Only, these frogs and toads were annoyingly everywhere. She gingerly stepped between them as she crossed the platform to board the newly arrived train. Inside, she found them all over the floor, the seats, and the windows. Small frogs. Huge frogs. Tiny toads. Fat toads. Toads that bulged like ugly purses. Tree frogs as lean and green as plant stems while they crouched on whatever nooks they could find. More surprising than these unlikely invaders were the reactions of Katy’s fellow passengers. Or, as it were, their lack of reactions. They glanced over them seemingly without seeing them. They sat on toad and frog alike without compunction. Not one twenty-something took pictures of the creatures with his or her phone— they didn’t even feel the urge to take selfies with them.
The train stopped and Katy stepped off.  She was met by another subway platform sprawling with frogs and toads. Once again she stepped mindfully between them, and her fellow New Yorkers— which was a bit awkward in stilettos—and she came to the rise of stairs, following them up and out into daylight once again, or as much daylight that could be had between the skyscrapers. She glanced up at a digital clock on the side of a bank and realized she was almost late. Hurrying across three blocks, she came to the office building where she worked. Here, too, the frogs and toads were strewn everywhere, but much worse in their numbers than anywhere else. Walking into the lobby, she saw several coworkers at the coffee stand, and all of them had frogs and toads clinging to their shoes and pants and skirts. Instead of being bothered by their stowaways, they all seemed instead to be bothered by Katy herself. They gave her odd looks as she walked by them. Women turned and whispered to one another. Men elbowed each other and grinned. Katy feared she was having a mental breakdown. Stubbornly, she fixed her brown eyes upon the floor, taking deep breaths and heading straight to the elevator. To her surprise, and relief, no one joined her in the elevator on the way up. When the elevator stopped at the next few floors, would-be passengers stepped forward, recognized her, and then stepped out.
“I’ll catch the next one,” they said.
Katy did not understand any of it.
Feeling lonely and vulnerable, and since she had time, Katy checked her phone. She had silenced it after her alarm clock went off that morning. There were several missed calls from her friend, Ashley, and from her mother. She thought to call them back, but by now the frogs and toads were multiplying exponentially within the elevator. She could not see where they were coming from, and their slimy bodies crowded around her, an acute claustrophobia overtaking her. When the elevator doors finally slid open, at the eighth floor, she nearly fell trying to escape it.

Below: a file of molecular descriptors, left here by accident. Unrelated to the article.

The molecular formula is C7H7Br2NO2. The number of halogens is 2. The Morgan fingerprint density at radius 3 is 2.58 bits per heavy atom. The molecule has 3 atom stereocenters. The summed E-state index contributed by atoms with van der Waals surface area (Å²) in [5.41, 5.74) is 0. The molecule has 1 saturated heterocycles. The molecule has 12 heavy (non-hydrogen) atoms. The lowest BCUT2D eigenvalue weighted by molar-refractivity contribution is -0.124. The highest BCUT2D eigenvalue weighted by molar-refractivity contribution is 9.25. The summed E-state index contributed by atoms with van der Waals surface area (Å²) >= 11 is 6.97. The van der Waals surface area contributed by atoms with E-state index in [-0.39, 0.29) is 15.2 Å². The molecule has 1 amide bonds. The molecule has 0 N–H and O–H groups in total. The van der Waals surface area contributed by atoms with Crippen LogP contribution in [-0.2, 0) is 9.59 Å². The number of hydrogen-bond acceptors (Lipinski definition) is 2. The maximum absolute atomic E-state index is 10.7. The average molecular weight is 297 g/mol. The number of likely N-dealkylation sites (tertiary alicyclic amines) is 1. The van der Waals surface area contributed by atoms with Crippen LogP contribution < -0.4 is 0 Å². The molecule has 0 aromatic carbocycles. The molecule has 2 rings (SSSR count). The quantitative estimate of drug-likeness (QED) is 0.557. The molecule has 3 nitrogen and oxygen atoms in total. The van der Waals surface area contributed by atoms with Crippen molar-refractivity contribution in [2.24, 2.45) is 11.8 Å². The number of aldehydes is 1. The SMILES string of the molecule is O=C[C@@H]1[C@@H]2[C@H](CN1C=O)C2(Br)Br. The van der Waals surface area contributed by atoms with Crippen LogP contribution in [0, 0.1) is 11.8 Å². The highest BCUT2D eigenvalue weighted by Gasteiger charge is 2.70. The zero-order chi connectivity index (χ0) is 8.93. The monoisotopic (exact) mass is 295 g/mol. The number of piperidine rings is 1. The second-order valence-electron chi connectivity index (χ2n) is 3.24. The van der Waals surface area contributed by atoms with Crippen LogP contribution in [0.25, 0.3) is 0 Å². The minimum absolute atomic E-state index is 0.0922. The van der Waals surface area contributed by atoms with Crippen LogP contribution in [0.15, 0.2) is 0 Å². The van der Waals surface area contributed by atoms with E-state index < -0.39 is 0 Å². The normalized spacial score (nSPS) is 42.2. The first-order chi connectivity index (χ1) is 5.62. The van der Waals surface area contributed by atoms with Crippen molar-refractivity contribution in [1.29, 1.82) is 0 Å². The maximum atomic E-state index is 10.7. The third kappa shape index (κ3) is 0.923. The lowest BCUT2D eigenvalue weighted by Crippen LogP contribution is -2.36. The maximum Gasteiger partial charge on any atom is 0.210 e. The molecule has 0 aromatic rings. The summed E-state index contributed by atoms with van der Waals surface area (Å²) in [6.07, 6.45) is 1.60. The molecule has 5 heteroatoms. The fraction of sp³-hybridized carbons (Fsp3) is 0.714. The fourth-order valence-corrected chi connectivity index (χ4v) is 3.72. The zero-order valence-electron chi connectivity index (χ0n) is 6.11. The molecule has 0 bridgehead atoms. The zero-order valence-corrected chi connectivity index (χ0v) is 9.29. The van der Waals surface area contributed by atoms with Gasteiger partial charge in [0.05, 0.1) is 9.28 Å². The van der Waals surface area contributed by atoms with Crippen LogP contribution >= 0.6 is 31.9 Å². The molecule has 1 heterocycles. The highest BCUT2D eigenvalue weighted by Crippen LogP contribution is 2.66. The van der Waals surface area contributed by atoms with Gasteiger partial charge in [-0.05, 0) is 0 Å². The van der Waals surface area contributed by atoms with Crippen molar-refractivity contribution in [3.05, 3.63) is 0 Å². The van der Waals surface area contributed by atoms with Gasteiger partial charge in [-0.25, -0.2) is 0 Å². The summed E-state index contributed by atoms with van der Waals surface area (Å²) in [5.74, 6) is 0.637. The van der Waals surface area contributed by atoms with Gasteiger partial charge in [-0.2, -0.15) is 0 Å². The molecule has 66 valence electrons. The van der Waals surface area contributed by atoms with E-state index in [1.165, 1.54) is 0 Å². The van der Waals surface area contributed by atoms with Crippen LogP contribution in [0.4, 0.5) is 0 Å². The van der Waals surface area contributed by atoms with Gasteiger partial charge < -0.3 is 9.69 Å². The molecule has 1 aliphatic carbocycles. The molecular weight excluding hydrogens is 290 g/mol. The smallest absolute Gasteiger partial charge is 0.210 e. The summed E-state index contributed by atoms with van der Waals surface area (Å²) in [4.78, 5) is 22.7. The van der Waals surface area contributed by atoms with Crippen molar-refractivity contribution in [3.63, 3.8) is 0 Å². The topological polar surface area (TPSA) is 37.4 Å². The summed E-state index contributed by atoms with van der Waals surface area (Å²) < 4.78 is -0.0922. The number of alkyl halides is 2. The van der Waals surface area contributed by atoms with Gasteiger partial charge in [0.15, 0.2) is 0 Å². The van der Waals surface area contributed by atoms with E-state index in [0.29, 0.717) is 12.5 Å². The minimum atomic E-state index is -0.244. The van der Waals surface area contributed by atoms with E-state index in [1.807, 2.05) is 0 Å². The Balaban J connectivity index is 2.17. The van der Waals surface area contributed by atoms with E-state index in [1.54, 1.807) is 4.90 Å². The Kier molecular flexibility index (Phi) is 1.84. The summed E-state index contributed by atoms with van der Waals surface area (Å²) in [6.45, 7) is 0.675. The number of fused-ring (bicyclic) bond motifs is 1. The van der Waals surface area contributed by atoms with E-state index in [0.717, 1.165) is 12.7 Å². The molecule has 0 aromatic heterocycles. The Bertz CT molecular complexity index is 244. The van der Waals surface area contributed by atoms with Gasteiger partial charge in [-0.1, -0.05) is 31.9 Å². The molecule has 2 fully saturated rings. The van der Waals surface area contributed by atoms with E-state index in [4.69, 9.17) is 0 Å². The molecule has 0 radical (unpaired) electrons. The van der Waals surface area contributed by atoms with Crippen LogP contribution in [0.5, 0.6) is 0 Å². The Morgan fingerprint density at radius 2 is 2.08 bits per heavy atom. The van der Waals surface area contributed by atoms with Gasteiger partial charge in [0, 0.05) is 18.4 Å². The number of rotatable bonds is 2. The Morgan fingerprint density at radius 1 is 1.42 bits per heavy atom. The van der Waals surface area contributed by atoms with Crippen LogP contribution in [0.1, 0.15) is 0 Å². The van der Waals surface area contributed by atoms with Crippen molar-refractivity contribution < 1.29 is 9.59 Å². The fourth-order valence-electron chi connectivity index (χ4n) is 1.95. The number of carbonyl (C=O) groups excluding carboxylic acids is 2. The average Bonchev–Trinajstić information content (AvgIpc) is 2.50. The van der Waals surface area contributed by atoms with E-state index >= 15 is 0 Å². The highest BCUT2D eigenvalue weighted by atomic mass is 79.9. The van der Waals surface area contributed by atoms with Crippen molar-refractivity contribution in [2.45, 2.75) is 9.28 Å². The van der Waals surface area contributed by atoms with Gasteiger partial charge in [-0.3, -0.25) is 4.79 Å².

Angela happened by as Katy stumbled toward her cubicle.
“Good girl’s not so good after all,” she said with a haughty, knowing smirk. Frogs clung to her ears and hair. A tiny frog— not even the size of a fingernail—dangled from her nostril.
Feeling off-balanced and disturbed, Katy tried to ignore her. Angela always had been a conceited, petty diva.
Furtive glances followed her from around every cubicle partition, and with them came an abundance of frogs and toads. Katy arrived at her cubicle after an obstacle course of croaking, chirping, stinking amphibians. Her cubicle was overrun, too. Some of the little beasts were trying to mate with others, forming big clusters of obscenity that rose and collapsed in columns all over her desk. Dismayed, she could do nothing but gawp at it for a moment, wondering if she had suffered an aneurysm or had accidentally ingested LSD on the way to work. Just then, her supervisor, Dave, approached her.
“Katy,” he said, “I know you didn’t mean to do it, but it is a strict company guideline that anything posted on your social media accounts can impact negatively on your continued employment…”
Katy turned to face him, confused as to what he was talking about. A large fat toad squatted atop his head, hunkering down in the bald circle of his pate.
“The terms are severe, I know,” he was saying. “Harsh, even, and I know this is your one and only infraction, so I am going to try to contain it, if I can, and see if we can work out a deal with HR for a minor suspension— without pay, of course— but then you could be relocated into another position at a different firm.” The old man blushed bright red, and would not look at her. “You know, so it won’t be so embarrassing for you or your coworkers…”
“I don’t feel so good,” she said, interrupting him. “I need to go home.”
Dave nodded fervently, as did the fat toad on his head. “Yes, yes! That would be best. But only until we figure this out! Don’t worry about it. It’ll be water under the bridge in no time.”
The toad and frogs followed Katy home to her apartment. All along the way she came across more of them, which only swelled the ranks around her. Peter was waiting for her, his mouth wide with an amphibious smirk.
“I showed everybody that was on your accounts,” he said. “Facebook, Instagram, Twitter, Tumblr. Pics and video and gifs. I showed everybody everything.”
Katy just looked down at him as he squatted in front of her door. He had expelled so many frogs and toads now that he was little more than a tiny creature himself. How, she wondered, could such a small creature gloat so expansively?
“I told you it wouldn’t be happily ever after if you broke up with me,” he croaked up at her. “I told you you’d regret it”
“Maybe,” she said. “But I won’t regret this.”
She squashed the prince beneath her stiletto heel.